7. I think it’s fab that Christian has stood his ground over this! My family is shocking for giving nicknames, especially my late father. Thanks to him I have variously been called: twinkletoes (when I took up ballet as a 4 year-old and proved to be particularly inept at it), inky (during my school years when keeping the ink inside a fountain pen or biro as opposed to all over me and my clothes seemed an impossible task), WC (supposedly “Wonder Child”, but with gleefully lavatorial connotations) and zobes (the origins of which have long been lost in the mist of time). Similarly, our chocolate Labrador, Franck, mysteriously ended up as Dunkley Squares. Bizarre.


    1. My husband’s high school nickname was “Twinkletoes”–due to quick feet on the football field (or so he says, lol)… Our 15-year-old follows that tradition by being known among HIS football teammates as “the Flyin’ Hawai’ian.” :)


  8. When my aunt was young, she coundn’t say “mother” or “momma” or any variation, but she could say “Buddi” (which is sometimes pronounced “Budda”). So she and her younger sister would call their mom, “Buddi”. By the time the grandkids came around, we had a “Grandbuddi”. I love that I had a Grandbuddi. (Aside, they called their aunt “Mommy”, because their cousins (the aunt’s kids) called her Mommy. Crazy family.)

    Also, my mother was Christina and they tried to call her “Chris”. My mother put her foot down when she was quite young and declared, “I am Tina”. And so she was.

    And I am “June” or “Miss June” or “Bethley June” thanks to a 7th grade friend who added that to my name. He later infected most of my friends I met as an adult to the point that I now readily answer to June and will sign my name “June”.


  9. My granddaughter changes her name every time she watches a new “Princess” movie. Her nickname is squirrely. She hides everything in her bed. If something goes missing because she especially likes it, that’s the place to look.

    Your little guy sounds really cute.


  10. Book worm – big surprise there – and Sunshine because I smiled a lot. I have known people who were really sensitive above abbreviations of their name. I suppose we should always ask first.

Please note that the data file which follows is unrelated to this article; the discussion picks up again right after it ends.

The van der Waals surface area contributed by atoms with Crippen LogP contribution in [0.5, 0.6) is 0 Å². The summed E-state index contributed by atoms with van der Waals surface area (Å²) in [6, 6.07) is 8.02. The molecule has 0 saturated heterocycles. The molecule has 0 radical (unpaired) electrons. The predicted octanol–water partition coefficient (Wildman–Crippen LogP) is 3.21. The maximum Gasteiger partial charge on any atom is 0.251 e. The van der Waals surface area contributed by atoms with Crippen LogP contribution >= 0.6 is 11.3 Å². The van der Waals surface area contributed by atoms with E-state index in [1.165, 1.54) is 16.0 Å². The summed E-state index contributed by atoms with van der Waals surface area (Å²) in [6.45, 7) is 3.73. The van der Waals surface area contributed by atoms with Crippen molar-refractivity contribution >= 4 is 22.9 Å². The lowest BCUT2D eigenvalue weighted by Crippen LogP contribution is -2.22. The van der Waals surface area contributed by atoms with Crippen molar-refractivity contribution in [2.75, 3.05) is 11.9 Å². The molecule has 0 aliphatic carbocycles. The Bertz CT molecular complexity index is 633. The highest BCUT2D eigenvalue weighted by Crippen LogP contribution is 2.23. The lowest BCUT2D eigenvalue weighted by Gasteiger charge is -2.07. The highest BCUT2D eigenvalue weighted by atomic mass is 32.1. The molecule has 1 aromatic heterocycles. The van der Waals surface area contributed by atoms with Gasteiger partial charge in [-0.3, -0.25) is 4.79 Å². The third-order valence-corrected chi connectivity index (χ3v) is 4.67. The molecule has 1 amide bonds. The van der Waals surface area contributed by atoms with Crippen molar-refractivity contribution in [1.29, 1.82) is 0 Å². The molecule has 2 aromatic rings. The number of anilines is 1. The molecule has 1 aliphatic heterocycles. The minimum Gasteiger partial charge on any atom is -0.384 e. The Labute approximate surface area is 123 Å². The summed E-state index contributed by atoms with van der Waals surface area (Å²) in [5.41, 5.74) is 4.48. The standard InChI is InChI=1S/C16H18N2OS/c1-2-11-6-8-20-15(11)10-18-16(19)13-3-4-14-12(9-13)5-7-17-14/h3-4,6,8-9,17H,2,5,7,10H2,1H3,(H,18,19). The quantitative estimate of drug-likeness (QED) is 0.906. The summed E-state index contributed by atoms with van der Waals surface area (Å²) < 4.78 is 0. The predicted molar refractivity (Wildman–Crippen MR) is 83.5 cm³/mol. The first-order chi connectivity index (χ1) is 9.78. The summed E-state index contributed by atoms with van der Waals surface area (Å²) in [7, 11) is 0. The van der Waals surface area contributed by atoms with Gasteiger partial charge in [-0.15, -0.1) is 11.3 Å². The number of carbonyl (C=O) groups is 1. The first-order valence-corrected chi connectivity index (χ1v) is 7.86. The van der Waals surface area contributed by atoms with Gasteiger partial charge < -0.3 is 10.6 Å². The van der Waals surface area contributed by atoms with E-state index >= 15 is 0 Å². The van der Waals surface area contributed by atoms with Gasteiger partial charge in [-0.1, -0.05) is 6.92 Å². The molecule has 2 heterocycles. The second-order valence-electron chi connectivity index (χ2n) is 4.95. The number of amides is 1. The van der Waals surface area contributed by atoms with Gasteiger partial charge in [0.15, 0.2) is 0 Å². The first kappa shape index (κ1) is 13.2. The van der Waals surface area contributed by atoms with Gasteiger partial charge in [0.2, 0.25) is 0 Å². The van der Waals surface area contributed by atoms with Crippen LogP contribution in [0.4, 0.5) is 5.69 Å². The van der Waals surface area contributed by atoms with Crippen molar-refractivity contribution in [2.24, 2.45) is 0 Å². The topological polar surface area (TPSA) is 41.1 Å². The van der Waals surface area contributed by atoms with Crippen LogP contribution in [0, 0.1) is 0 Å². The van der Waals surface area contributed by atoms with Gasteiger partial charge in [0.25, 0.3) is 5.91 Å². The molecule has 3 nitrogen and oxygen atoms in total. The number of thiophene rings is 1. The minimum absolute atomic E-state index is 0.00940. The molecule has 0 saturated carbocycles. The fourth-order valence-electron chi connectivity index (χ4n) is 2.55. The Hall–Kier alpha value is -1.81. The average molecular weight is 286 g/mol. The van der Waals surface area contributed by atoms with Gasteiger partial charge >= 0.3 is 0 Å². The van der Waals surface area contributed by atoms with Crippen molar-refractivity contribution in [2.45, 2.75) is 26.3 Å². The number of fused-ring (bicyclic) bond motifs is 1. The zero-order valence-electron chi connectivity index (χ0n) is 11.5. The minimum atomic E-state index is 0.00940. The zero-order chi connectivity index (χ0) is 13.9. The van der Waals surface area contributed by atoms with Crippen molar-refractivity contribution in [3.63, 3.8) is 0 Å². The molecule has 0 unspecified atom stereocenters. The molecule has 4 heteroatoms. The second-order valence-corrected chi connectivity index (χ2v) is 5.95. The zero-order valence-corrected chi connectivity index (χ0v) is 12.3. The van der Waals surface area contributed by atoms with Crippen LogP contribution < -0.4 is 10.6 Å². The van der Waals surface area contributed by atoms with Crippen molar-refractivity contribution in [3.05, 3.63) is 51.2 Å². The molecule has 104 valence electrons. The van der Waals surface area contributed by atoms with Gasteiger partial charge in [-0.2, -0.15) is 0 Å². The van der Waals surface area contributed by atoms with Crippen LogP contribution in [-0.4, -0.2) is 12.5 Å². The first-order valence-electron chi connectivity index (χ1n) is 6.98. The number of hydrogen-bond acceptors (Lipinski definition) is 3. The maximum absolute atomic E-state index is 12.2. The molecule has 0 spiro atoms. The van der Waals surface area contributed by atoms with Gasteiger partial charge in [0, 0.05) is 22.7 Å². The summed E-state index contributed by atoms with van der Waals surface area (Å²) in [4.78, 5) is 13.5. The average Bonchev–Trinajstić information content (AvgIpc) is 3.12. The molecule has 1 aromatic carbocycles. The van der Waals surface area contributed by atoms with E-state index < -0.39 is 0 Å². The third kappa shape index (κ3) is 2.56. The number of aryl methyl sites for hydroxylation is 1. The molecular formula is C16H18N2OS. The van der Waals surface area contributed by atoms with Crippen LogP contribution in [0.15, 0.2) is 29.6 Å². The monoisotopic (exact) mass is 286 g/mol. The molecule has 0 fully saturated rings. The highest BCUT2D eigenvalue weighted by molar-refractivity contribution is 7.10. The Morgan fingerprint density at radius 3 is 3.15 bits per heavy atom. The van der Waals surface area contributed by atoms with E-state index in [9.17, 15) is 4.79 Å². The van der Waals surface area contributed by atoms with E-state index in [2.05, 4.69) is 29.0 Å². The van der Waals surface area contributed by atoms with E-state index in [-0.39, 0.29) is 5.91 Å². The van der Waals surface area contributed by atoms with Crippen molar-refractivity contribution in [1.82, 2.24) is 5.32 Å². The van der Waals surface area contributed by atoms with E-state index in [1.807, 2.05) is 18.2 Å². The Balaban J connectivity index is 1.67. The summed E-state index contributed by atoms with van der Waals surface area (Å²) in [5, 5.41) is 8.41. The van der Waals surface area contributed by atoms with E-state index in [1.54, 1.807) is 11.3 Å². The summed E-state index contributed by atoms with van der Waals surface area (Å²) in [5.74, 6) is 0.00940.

11. It drives him nuts when people call Alastair “Al”…except Grandma and Grandpa. He is totally cool with them calling him that. Alastair calls his little brother Ephraim (pronounced f-rum) “Effie”. I told Alastair that is fine to call him that now, but when he gets bigger and tells you to stop you have to stop. No debate or I will let him call you “Allie”. My mom called me ReeNee because my middle name is Renee and my dad called me “Cheech”. I don’t know why. I suspect he had a reason he wasn’t going to share with a little kid.


  12. My mom’s nickname was Bella for the guessable reason that she was considered beautiful by her family. She tells people this to this day, without irony or modesty: “… because I was beautiful and had such pale skin.” I cringe every time.


  13. Love this post!

    My Dad had two nicknames for me as a child; Kermit – as in the Muppets, and Dino – as in the Flintstones. Kermit was dropped years ago, but Dino is still a strong contender. I suppose it’s better than the ‘Droopy Drawers’ he calls my daughter :)


  14. Christian sounds like a fascinating – and very intelligent – kid. These stories about him make me laugh out loud. :)

    Oh boy, my family has some strange nicknames. When I was little, my grandfather called me “Boob” – but not pronounced like you think. It was more like “Buhb”, not quite “Bub”. Where this came from? No clue. And at 23, he still calls me this. ::cringe:: It does sort of make me smile, though. :)

    My mother (Kelly) is called Frosty by everyone. She called my father (Nicholas), Spiddle. (Man they’d kill me if they knew I was sharing these names with the world, hehehe.)

    My grandfather (Anthony) is known by his wife, my grandmother, as Clyde. He calls my grandmother (Anne), Vern.

    My boyfriend’s name is Joe and I call him Charlie, even when we argue.

    This nickname business is strange! :)


  15. he he nice story :) I had a few nicknames, it wouldn’t make sense if I named them here as they are Lithuanian and even if tried to translate they wouldn’t make much sense as the nicknames are borrowed from my childhood (mostly Russian) cartoons :D But my current nick name is ‘pigen’. Originally it was ‘piggy’ and my bf is ‘chicken’ but one morning I mixed the names up and said ‘pigen & chicky’… and lately by mistake I mixed up again and named myself ‘puggy’… and the meaning is not very nice, apparently ‘puggy’ means someone very mean who has no friends… :) So there my original nickname is PUGGY, which sounds cute to me :D


  16. Great pictures and story about nicknames. Some are so obvious and others have a story that needs to be told behind them. We were pretty true to our names in my family, but pets must have been confused because their names varied daily. Odd, really… Oh, a post is formulating! ;)